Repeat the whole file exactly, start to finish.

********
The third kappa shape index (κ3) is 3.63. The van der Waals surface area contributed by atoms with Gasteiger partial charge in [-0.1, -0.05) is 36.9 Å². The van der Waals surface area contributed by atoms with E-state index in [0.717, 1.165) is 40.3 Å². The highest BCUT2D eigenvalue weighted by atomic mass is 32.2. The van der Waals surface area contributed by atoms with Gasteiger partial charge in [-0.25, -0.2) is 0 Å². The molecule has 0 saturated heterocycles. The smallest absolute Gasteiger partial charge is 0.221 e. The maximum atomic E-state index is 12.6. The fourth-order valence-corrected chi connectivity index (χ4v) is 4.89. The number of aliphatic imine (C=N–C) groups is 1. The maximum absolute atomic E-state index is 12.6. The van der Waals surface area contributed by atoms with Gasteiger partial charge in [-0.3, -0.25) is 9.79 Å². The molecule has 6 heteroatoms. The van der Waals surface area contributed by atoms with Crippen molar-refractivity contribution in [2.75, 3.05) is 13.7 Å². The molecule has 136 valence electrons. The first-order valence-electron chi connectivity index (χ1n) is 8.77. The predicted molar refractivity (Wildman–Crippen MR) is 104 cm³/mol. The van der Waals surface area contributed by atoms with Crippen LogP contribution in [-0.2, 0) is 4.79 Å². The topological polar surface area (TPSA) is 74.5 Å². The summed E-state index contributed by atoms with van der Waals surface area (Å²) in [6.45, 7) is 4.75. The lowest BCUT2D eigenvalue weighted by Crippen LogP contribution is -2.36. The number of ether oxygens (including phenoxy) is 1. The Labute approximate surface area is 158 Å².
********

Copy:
The third kappa shape index (κ3) is 3.63. The van der Waals surface area contributed by atoms with Gasteiger partial charge in [-0.1, -0.05) is 36.9 Å². The van der Waals surface area contributed by atoms with E-state index in [0.717, 1.165) is 40.3 Å². The highest BCUT2D eigenvalue weighted by atomic mass is 32.2. The van der Waals surface area contributed by atoms with Gasteiger partial charge in [-0.25, -0.2) is 0 Å². The molecule has 0 saturated heterocycles. The smallest absolute Gasteiger partial charge is 0.221 e. The maximum atomic E-state index is 12.6. The fourth-order valence-corrected chi connectivity index (χ4v) is 4.89. The number of aliphatic imine (C=N–C) groups is 1. The maximum absolute atomic E-state index is 12.6. The van der Waals surface area contributed by atoms with Gasteiger partial charge in [-0.3, -0.25) is 9.79 Å². The molecule has 6 heteroatoms. The van der Waals surface area contributed by atoms with Crippen molar-refractivity contribution in [2.75, 3.05) is 13.7 Å². The molecule has 136 valence electrons. The first-order valence-electron chi connectivity index (χ1n) is 8.77. The predicted molar refractivity (Wildman–Crippen MR) is 104 cm³/mol. The van der Waals surface area contributed by atoms with Crippen LogP contribution in [-0.2, 0) is 4.79 Å². The topological polar surface area (TPSA) is 74.5 Å². The summed E-state index contributed by atoms with van der Waals surface area (Å²) in [6.45, 7) is 4.75. The lowest BCUT2D eigenvalue weighted by Crippen LogP contribution is -2.36. The number of ether oxygens (including phenoxy) is 1. The Labute approximate surface area is 158 Å².